St Kilda and Rockall

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St Kilda


NA1505 : Stac an Armin, Stac Lee and Boreray, St Kilda by Phil Thirkell
The image is a view from the summit of Mullach Mor on Hirta, the main island of the St Kilda archipelago. Boreray is the bigger island to the right. The central stac is Stac Lee (NA1405) and to the left is Stac an Armin (NA1506).
by Phil Thirkell



Introduction


The St Kilda archipelago is located about 65 km WNW of North Uist in the Outer Hebrides (Na h-Eileanan an Iar). It comprises three main islands (Hirta, Soay and Boreray) as well as Dun and many sea stacks. Hirta was inhabited for many centuries (it is unlikely that any of the other islands were ever permanently inhabited), but finally in 1930 the remaining inhabitants requested relocation to the mainland of Scotland, where the men found work in forestry or similar occupations. The last 36 residents left on 29 August that year.

Within the UK, St Kilda has the unique distinction of being a World Heritage Site in both the natural and cultural categories. The archipelago is a major breeding ground for many species of seabirds.

Among other things, the St Kildans were renowned for their skills as climbers, as one of their sources of food was the gannets nesting on the cliffs of the stacks. In the 21st century, this sounds rather cruel, but with the numbers of people and gannets at the time there was a clear ecological balance. And it was quite a dangerous business collecting the birds, and some St Kildans died in the attempt.

There is an MoD base on Hirta, which is used to monitor rocket tests from South Uist. But in the main, the islands are managed by the National Trust for Scotland (NTS). For many years, access was restricted to Hirta (the main island) and the area round ‘the village’, but things have been relaxed more recently (see below). Unfortunately sea conditions often make landings awkward, and you need to be a competent climber to summit all the islands and stacks, except Hirta (which is a hill-walk). The climbing is made more difficult by the guano, which makes the rock very slippery!

Interestingly, there appears to be no Saint called Kilda. The origin of the name is disputed. Perhaps the most likely is that it is a corruption of Old Icelandic Skildir, meaning shields. Certainly the profile of the islands, from some directions, suggests a sleeping warrior. I am no etymologist, and will leave the reader to investigate these and many other fascinating theories.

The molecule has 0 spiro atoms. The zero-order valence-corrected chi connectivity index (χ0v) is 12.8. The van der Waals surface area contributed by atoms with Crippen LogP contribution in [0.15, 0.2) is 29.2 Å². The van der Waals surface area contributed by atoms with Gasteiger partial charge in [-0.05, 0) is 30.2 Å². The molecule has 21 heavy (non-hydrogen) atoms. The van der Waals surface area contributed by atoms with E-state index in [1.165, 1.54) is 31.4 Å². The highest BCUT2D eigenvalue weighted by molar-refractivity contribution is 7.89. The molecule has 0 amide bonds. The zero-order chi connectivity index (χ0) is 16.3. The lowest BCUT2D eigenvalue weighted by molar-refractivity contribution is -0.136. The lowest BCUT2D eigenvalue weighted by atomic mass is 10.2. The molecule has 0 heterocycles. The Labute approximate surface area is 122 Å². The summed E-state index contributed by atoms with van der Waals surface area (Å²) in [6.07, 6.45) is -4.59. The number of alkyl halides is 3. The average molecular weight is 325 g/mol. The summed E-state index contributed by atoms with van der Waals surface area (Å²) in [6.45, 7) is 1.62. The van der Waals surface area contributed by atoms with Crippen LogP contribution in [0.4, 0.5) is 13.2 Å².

Just in case you wonder, I have never actually been to St Kilda. Ten years ago, I was booked on a trip (which took place in perfect conditions). But unfortunately I was no. 13 on the list, and the boat could take only 12 passengers! However, the Geograph site gave me many photos.

For those interested in hill lists, there are six Marilyns in the archipelago, one on each of Hirta, Boreray, Soay, Dun, Stac an Armin, and Stac Lee. There are two other Humps, both on Hirta. There are a further 15 less significant summits (Tumps). Of these, five are on Hirta, two on Boreray, two on Dun, and the other six on separate small stacks. Basic data only is given here. (Definitions of these hill lists are given in the Notes at the end. Summit names are given when they exist, but otherwise the hill is known by the same name as the stack. Marilyns and Humps are listed immediately after the island name, but Tumps are listed in text form.) 8-digit grid references are taken from the Database of British and Irish Hills (DoBIH) if available, but are my estimates from the 25K Explorer map if not. As such they are more approximate (this is indicated by showing the grid ref in italics), but I think reasonably reliable. In my view, defining a 10-metre square should be good enough for anyone!

I have divided this article between the three main islands, with their stacks surrounding them. The numbers given are the (unique) ID numbers in DoBIH, and the grid references are those of the highest points of the islands, hills or stacks. I have also included a section on Rockall, which seems to fit here as well as anywhere.

I will be happy to receive any corrections or suggested improvements to this article.

Visiting and climbing


There are two or three companies that arrange day trips to St Kilda from the Outer Hebrides (or in one case from Skye), which include a few hours on Hirta and a circuit of the major stacks (good for photos!). These are long days, and are very dependent on the weather, but well worth doing if you can make it.